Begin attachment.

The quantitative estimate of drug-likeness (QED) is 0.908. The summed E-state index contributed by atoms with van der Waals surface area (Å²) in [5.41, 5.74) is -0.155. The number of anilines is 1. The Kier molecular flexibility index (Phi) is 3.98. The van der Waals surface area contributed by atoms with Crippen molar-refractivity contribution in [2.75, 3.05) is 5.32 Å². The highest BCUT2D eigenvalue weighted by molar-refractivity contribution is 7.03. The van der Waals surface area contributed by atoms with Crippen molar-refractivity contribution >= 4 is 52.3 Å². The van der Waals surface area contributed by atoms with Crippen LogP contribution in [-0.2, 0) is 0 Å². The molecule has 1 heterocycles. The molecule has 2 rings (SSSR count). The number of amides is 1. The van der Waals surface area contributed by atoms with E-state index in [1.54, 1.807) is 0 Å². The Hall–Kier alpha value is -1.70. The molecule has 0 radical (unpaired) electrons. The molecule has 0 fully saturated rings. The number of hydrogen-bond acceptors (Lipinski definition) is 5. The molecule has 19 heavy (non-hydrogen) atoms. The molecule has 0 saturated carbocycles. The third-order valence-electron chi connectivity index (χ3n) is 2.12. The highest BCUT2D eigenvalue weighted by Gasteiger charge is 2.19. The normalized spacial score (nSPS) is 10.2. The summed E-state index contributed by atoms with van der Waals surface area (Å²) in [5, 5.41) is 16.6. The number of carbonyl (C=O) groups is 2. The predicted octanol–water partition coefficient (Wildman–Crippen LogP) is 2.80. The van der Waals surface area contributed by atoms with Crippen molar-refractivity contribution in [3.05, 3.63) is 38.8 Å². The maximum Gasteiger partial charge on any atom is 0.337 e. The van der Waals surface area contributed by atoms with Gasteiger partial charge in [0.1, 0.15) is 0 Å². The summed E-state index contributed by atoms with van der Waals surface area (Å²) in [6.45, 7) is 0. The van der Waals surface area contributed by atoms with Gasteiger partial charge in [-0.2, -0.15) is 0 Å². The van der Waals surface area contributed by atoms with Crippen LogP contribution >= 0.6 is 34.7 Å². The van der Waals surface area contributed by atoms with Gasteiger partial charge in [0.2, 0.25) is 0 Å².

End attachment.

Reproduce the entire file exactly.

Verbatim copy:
The quantitative estimate of drug-likeness (QED) is 0.908. The summed E-state index contributed by atoms with van der Waals surface area (Å²) in [5.41, 5.74) is -0.155. The number of anilines is 1. The Kier molecular flexibility index (Phi) is 3.98. The van der Waals surface area contributed by atoms with Crippen molar-refractivity contribution in [2.75, 3.05) is 5.32 Å². The highest BCUT2D eigenvalue weighted by molar-refractivity contribution is 7.03. The van der Waals surface area contributed by atoms with Crippen molar-refractivity contribution >= 4 is 52.3 Å². The van der Waals surface area contributed by atoms with Crippen LogP contribution in [-0.2, 0) is 0 Å². The molecule has 1 heterocycles. The molecule has 2 rings (SSSR count). The number of amides is 1. The van der Waals surface area contributed by atoms with E-state index in [1.54, 1.807) is 0 Å². The Hall–Kier alpha value is -1.70. The molecule has 0 radical (unpaired) electrons. The molecule has 0 fully saturated rings. The number of hydrogen-bond acceptors (Lipinski definition) is 5. The molecule has 19 heavy (non-hydrogen) atoms. The molecule has 0 saturated carbocycles. The third-order valence-electron chi connectivity index (χ3n) is 2.12. The highest BCUT2D eigenvalue weighted by Gasteiger charge is 2.19. The normalized spacial score (nSPS) is 10.2. The summed E-state index contributed by atoms with van der Waals surface area (Å²) in [5, 5.41) is 16.6. The number of carbonyl (C=O) groups is 2. The predicted octanol–water partition coefficient (Wildman–Crippen LogP) is 2.80. The van der Waals surface area contributed by atoms with Crippen molar-refractivity contribution in [3.05, 3.63) is 38.8 Å². The maximum Gasteiger partial charge on any atom is 0.337 e. The van der Waals surface area contributed by atoms with Gasteiger partial charge in [0.1, 0.15) is 0 Å². The summed E-state index contributed by atoms with van der Waals surface area (Å²) in [6.45, 7) is 0. The van der Waals surface area contributed by atoms with Gasteiger partial charge in [-0.2, -0.15) is 0 Å². The van der Waals surface area contributed by atoms with Crippen LogP contribution >= 0.6 is 34.7 Å². The van der Waals surface area contributed by atoms with Gasteiger partial charge in [0.2, 0.25) is 0 Å².